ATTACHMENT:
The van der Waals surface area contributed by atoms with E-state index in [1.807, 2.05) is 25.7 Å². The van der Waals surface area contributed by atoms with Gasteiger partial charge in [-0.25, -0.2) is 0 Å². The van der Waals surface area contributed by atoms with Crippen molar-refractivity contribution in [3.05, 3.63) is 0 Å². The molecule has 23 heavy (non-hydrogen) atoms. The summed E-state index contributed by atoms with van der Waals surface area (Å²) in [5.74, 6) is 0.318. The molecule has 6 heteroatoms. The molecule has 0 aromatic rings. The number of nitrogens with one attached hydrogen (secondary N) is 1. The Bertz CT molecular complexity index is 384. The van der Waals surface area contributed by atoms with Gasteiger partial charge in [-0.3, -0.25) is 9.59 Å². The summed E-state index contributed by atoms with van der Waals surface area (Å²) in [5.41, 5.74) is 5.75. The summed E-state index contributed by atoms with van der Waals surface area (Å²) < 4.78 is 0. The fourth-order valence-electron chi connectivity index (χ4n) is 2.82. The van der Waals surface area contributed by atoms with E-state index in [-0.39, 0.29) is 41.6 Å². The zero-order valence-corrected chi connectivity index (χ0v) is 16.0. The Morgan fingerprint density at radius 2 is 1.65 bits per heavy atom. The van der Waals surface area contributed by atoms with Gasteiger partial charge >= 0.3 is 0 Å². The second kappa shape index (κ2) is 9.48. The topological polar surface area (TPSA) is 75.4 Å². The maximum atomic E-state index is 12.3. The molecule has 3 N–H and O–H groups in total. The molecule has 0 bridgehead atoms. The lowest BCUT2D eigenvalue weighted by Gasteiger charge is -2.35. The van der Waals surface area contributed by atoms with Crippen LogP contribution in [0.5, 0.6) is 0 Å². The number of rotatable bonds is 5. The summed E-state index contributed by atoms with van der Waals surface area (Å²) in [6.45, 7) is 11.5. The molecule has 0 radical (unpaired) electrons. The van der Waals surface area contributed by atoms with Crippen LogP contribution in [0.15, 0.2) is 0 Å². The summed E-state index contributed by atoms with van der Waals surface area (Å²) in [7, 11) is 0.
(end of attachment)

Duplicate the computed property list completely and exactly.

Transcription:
The van der Waals surface area contributed by atoms with E-state index in [1.807, 2.05) is 25.7 Å². The van der Waals surface area contributed by atoms with Gasteiger partial charge in [-0.25, -0.2) is 0 Å². The van der Waals surface area contributed by atoms with Crippen molar-refractivity contribution in [3.05, 3.63) is 0 Å². The molecule has 23 heavy (non-hydrogen) atoms. The summed E-state index contributed by atoms with van der Waals surface area (Å²) in [5.74, 6) is 0.318. The molecule has 6 heteroatoms. The molecule has 0 aromatic rings. The number of nitrogens with one attached hydrogen (secondary N) is 1. The Bertz CT molecular complexity index is 384. The van der Waals surface area contributed by atoms with Gasteiger partial charge in [-0.3, -0.25) is 9.59 Å². The summed E-state index contributed by atoms with van der Waals surface area (Å²) in [5.41, 5.74) is 5.75. The summed E-state index contributed by atoms with van der Waals surface area (Å²) < 4.78 is 0. The fourth-order valence-electron chi connectivity index (χ4n) is 2.82. The van der Waals surface area contributed by atoms with E-state index in [-0.39, 0.29) is 41.6 Å². The zero-order valence-corrected chi connectivity index (χ0v) is 16.0. The Morgan fingerprint density at radius 2 is 1.65 bits per heavy atom. The van der Waals surface area contributed by atoms with Gasteiger partial charge >= 0.3 is 0 Å². The second kappa shape index (κ2) is 9.48. The topological polar surface area (TPSA) is 75.4 Å². The maximum atomic E-state index is 12.3. The molecule has 3 N–H and O–H groups in total. The molecule has 0 bridgehead atoms. The lowest BCUT2D eigenvalue weighted by Gasteiger charge is -2.35. The van der Waals surface area contributed by atoms with Crippen LogP contribution in [0.5, 0.6) is 0 Å². The number of rotatable bonds is 5. The summed E-state index contributed by atoms with van der Waals surface area (Å²) in [6.45, 7) is 11.5. The molecule has 0 radical (unpaired) electrons. The van der Waals surface area contributed by atoms with Crippen LogP contribution in [0.15, 0.2) is 0 Å². The summed E-state index contributed by atoms with van der Waals surface area (Å²) in [7, 11) is 0.